This is my last new cider review of the year. After this, I get to share my favorite 10 ciders of 2022, and then we’ll start a new year. On the one hand, I can scarcely believe it, while on the other I feel more than ready for a new fresh year. But first, a fresh new cider from Citizen Cider!
Today, I’m sharing my thoughts on Citizen Cider’s Little Thicket.
I found this cider at a local grocery, and I’m so glad that I did. Citizen Cider comes from Burlington, Vermont. They are a regional powerhouse that I often relish. I don’t always get access to the limited releases though. Here’s how Citizen Cider tells the origin story for the cidery. It highlights the focus on innovation and curiosity: two key elements of Citizen Cider.
Justin Heilenbach, Bryan Holmes and Kris Nelson founded Citizen Cider in 2010 on a hunch and some good old-fashioned hard work. Kris was working as a wine salesmen, Bryan as a chemist and Justin as a small farmer. All discontent for one reason or another, they started pressing sweet cider in Kris’s barn and fermenting test batches of hard cider in Bryan’s basement. As it happens, they discovered that their ideas about hard cider translated into some pretty unique and interesting finished products.
It’s been a while since I last reviewed anything by Citizen Cider: too long really. Here’s the full list.
Companion Sour Cherry: http://alongcameacider.blogspot.com/2017/06/pickcider-review-citizen-ciders.html
Citizen Cider bRosé: http://alongcameacider.blogspot.com/2014/02/cider-review-citizen-cider-brose.html
My visit to Citizen Cider: http://alongcameacider.blogspot.com/2016/08/the-great-vermont-cider-tour-day-2.html
I also recommend Citizen Cider’s website. That’s the best spot to find out about all of the ciders: https://www.citizencider.com/
What drew me to this cider is its use of spruce tips as an additional flavor. Here’s the full description.
We are proud of being cidermakers in Vermont and look for ways to share the culture, history, and flavors of our little state. This limited edition cider is our way of sharing a piece of the green mountains with everyone. With a bright cherry nose and a rich, pine finish, this cider will transport you to a little thicket of trees, high in the mountains of Vermont. 5.3% ABV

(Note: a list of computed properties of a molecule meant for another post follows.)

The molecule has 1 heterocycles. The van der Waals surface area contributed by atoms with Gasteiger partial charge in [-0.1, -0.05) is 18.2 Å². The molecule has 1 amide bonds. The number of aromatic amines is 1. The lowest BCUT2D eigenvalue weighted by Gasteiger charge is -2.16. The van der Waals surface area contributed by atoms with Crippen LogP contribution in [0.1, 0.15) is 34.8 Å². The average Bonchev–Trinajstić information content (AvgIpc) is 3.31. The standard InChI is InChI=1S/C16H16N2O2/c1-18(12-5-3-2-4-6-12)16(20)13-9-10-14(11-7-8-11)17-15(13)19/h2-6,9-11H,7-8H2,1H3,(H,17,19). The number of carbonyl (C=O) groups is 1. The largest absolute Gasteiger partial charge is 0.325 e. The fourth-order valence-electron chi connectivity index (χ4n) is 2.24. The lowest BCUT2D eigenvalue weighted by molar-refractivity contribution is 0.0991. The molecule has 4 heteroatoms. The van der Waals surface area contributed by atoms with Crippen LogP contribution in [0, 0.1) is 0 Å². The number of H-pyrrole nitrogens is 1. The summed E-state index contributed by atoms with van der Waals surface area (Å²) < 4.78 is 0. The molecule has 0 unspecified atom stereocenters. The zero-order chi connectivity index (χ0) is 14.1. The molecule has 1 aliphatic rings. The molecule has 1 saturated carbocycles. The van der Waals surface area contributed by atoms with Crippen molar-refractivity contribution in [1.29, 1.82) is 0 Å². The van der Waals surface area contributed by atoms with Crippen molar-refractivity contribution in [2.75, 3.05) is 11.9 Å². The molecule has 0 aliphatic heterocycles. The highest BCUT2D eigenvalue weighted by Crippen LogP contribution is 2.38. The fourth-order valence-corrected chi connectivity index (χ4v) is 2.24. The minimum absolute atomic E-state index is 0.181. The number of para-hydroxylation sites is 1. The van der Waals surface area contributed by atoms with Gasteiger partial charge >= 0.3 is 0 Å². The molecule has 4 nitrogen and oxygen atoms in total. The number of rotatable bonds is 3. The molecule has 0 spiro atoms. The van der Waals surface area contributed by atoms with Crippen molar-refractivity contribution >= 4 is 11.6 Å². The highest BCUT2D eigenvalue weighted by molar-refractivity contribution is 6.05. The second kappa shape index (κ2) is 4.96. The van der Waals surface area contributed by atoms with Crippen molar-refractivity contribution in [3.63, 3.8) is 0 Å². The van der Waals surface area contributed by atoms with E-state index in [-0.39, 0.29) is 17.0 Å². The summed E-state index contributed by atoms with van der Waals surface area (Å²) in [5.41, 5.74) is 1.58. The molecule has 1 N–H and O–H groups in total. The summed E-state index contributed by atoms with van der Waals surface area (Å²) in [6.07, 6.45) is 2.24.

Appearance: brilliant, pale straw, few visible bubbles
This is a lovely cider with a pale delicate straw color. I can see through the brilliant liquid clearly, but I don’t see a lot of bubbly action.
Aromas: piney, herbal, aquatic, ripe apple, and blackberries
Oh fascinating! In some ways the Little Thicket’s smells remind me of some hopped ciders. It smells herbal, piney, and forested. The cider has more notes going on though than just those. It also smells piney without being either sweaty or soapy, both of which can happen with hopped ciders. Instead I get additional notes of ripe apple and blackberry along with something aquatic.
This cider is semi-sweet rather than the semi-dry to off-dry indicated by Citizen’s packaging. The sweetness tastes very fruity and natural. It might be too much for some cider fans, but the sweetness is well integrated.
Flavors and Drinking Experience: medium acid, petillant, clean, fruity and soft
The Little Thicket is a cleanly fermented cider with loads of fruit and herbal flavors. It’s pleasingly full bodied. The low level of visible bubbles was an accurate predictor of a petillant rather than strongly sparkly cider.
This semi-sweet cider brings medium acidity and plenty of ripe apple character. Rather like the aromas, in some ways it reminded me of a hopped cider, but in addition to tasting clean and green, the little thicket tastes soft somehow.
It was a delightful cider to have with a simple supper of rye bread, cream cheese, raw veggies, and smoked salmon. Many thanks to my delightful sister-in-law and her family for sending delicious PNW salmon our way! I like a sweet cider with intense flavors like the salt and smoke of the smoked salmon.
I’m glad I got a four-pack, because I’m looking forward to tasting the Little Thicket again!